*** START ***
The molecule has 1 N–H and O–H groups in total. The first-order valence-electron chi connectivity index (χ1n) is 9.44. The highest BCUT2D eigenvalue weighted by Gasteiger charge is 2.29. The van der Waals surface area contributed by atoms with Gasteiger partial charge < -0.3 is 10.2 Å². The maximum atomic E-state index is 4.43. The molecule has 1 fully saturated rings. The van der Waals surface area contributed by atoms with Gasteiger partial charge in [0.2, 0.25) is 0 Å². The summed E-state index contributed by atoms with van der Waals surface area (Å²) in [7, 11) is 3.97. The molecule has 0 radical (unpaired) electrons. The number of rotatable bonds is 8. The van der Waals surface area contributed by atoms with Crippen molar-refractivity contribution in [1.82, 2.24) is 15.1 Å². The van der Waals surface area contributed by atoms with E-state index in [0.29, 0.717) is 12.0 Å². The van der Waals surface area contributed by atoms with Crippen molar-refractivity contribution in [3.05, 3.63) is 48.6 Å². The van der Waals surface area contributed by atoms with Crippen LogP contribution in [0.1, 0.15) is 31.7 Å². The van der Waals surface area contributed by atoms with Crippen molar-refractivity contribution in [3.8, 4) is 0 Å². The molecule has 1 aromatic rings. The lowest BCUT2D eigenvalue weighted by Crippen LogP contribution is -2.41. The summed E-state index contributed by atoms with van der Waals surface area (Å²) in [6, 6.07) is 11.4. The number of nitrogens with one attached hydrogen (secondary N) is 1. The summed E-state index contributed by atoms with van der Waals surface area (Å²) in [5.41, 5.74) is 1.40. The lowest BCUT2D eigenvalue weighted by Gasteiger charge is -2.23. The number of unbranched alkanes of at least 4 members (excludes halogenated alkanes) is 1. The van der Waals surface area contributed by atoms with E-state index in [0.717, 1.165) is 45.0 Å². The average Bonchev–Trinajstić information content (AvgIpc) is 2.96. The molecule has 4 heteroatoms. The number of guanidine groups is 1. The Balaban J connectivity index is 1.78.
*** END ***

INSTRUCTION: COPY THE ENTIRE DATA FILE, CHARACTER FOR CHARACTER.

The molecule has 1 N–H and O–H groups in total. The first-order valence-electron chi connectivity index (χ1n) is 9.44. The highest BCUT2D eigenvalue weighted by Gasteiger charge is 2.29. The van der Waals surface area contributed by atoms with Gasteiger partial charge < -0.3 is 10.2 Å². The maximum atomic E-state index is 4.43. The molecule has 1 fully saturated rings. The van der Waals surface area contributed by atoms with Gasteiger partial charge in [0.2, 0.25) is 0 Å². The summed E-state index contributed by atoms with van der Waals surface area (Å²) in [7, 11) is 3.97. The molecule has 0 radical (unpaired) electrons. The number of rotatable bonds is 8. The van der Waals surface area contributed by atoms with Crippen molar-refractivity contribution in [1.82, 2.24) is 15.1 Å². The van der Waals surface area contributed by atoms with E-state index in [0.29, 0.717) is 12.0 Å². The van der Waals surface area contributed by atoms with Crippen molar-refractivity contribution in [3.05, 3.63) is 48.6 Å². The van der Waals surface area contributed by atoms with Crippen LogP contribution in [0.1, 0.15) is 31.7 Å². The van der Waals surface area contributed by atoms with Crippen molar-refractivity contribution in [3.8, 4) is 0 Å². The molecule has 1 aromatic rings. The lowest BCUT2D eigenvalue weighted by Crippen LogP contribution is -2.41. The summed E-state index contributed by atoms with van der Waals surface area (Å²) in [6, 6.07) is 11.4. The number of nitrogens with one attached hydrogen (secondary N) is 1. The summed E-state index contributed by atoms with van der Waals surface area (Å²) in [5.41, 5.74) is 1.40. The lowest BCUT2D eigenvalue weighted by Gasteiger charge is -2.23. The number of unbranched alkanes of at least 4 members (excludes halogenated alkanes) is 1. The van der Waals surface area contributed by atoms with E-state index in [0.717, 1.165) is 45.0 Å². The average Bonchev–Trinajstić information content (AvgIpc) is 2.96. The molecule has 4 heteroatoms. The number of guanidine groups is 1. The Balaban J connectivity index is 1.78.